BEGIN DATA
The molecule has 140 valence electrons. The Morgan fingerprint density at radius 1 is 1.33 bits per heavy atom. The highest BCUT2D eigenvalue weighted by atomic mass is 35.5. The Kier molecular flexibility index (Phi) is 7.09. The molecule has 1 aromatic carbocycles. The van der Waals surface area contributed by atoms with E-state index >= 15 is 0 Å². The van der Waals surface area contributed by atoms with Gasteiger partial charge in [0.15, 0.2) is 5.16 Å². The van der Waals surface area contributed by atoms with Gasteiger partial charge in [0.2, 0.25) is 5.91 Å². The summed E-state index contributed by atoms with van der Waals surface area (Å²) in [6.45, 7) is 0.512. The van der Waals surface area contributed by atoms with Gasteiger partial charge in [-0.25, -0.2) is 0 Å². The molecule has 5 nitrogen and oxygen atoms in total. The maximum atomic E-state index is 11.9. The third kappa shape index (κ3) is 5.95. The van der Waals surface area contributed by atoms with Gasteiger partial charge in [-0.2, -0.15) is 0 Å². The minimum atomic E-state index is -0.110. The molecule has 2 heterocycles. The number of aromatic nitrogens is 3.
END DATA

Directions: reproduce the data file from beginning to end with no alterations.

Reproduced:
The molecule has 140 valence electrons. The Morgan fingerprint density at radius 1 is 1.33 bits per heavy atom. The highest BCUT2D eigenvalue weighted by atomic mass is 35.5. The Kier molecular flexibility index (Phi) is 7.09. The molecule has 1 aromatic carbocycles. The van der Waals surface area contributed by atoms with E-state index >= 15 is 0 Å². The van der Waals surface area contributed by atoms with Gasteiger partial charge in [0.15, 0.2) is 5.16 Å². The van der Waals surface area contributed by atoms with Gasteiger partial charge in [0.2, 0.25) is 5.91 Å². The summed E-state index contributed by atoms with van der Waals surface area (Å²) in [6.45, 7) is 0.512. The van der Waals surface area contributed by atoms with Gasteiger partial charge in [-0.25, -0.2) is 0 Å². The molecule has 5 nitrogen and oxygen atoms in total. The maximum atomic E-state index is 11.9. The third kappa shape index (κ3) is 5.95. The van der Waals surface area contributed by atoms with Gasteiger partial charge in [-0.2, -0.15) is 0 Å². The minimum atomic E-state index is -0.110. The molecule has 2 heterocycles. The number of aromatic nitrogens is 3.